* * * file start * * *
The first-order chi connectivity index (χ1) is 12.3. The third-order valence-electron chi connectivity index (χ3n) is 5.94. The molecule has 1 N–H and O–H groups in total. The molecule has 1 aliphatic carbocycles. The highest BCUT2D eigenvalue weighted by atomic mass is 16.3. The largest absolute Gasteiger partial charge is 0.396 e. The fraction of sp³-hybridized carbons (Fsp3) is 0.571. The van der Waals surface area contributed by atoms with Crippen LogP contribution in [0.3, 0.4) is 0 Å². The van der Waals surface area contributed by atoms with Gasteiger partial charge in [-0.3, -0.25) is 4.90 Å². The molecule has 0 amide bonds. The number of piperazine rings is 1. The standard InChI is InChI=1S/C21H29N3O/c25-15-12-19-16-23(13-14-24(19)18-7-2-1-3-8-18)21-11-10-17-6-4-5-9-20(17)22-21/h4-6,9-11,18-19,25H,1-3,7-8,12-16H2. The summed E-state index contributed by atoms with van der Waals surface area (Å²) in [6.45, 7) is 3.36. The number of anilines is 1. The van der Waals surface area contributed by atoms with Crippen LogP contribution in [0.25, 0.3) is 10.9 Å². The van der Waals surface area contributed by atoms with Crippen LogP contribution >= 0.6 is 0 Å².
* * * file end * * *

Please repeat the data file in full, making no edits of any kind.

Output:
The first-order chi connectivity index (χ1) is 12.3. The third-order valence-electron chi connectivity index (χ3n) is 5.94. The molecule has 1 N–H and O–H groups in total. The molecule has 1 aliphatic carbocycles. The highest BCUT2D eigenvalue weighted by atomic mass is 16.3. The largest absolute Gasteiger partial charge is 0.396 e. The fraction of sp³-hybridized carbons (Fsp3) is 0.571. The van der Waals surface area contributed by atoms with Crippen LogP contribution in [0.3, 0.4) is 0 Å². The van der Waals surface area contributed by atoms with Gasteiger partial charge in [-0.3, -0.25) is 4.90 Å². The molecule has 0 amide bonds. The number of piperazine rings is 1. The standard InChI is InChI=1S/C21H29N3O/c25-15-12-19-16-23(13-14-24(19)18-7-2-1-3-8-18)21-11-10-17-6-4-5-9-20(17)22-21/h4-6,9-11,18-19,25H,1-3,7-8,12-16H2. The summed E-state index contributed by atoms with van der Waals surface area (Å²) in [6.45, 7) is 3.36. The number of anilines is 1. The van der Waals surface area contributed by atoms with Crippen LogP contribution in [0.25, 0.3) is 10.9 Å². The van der Waals surface area contributed by atoms with Crippen LogP contribution >= 0.6 is 0 Å².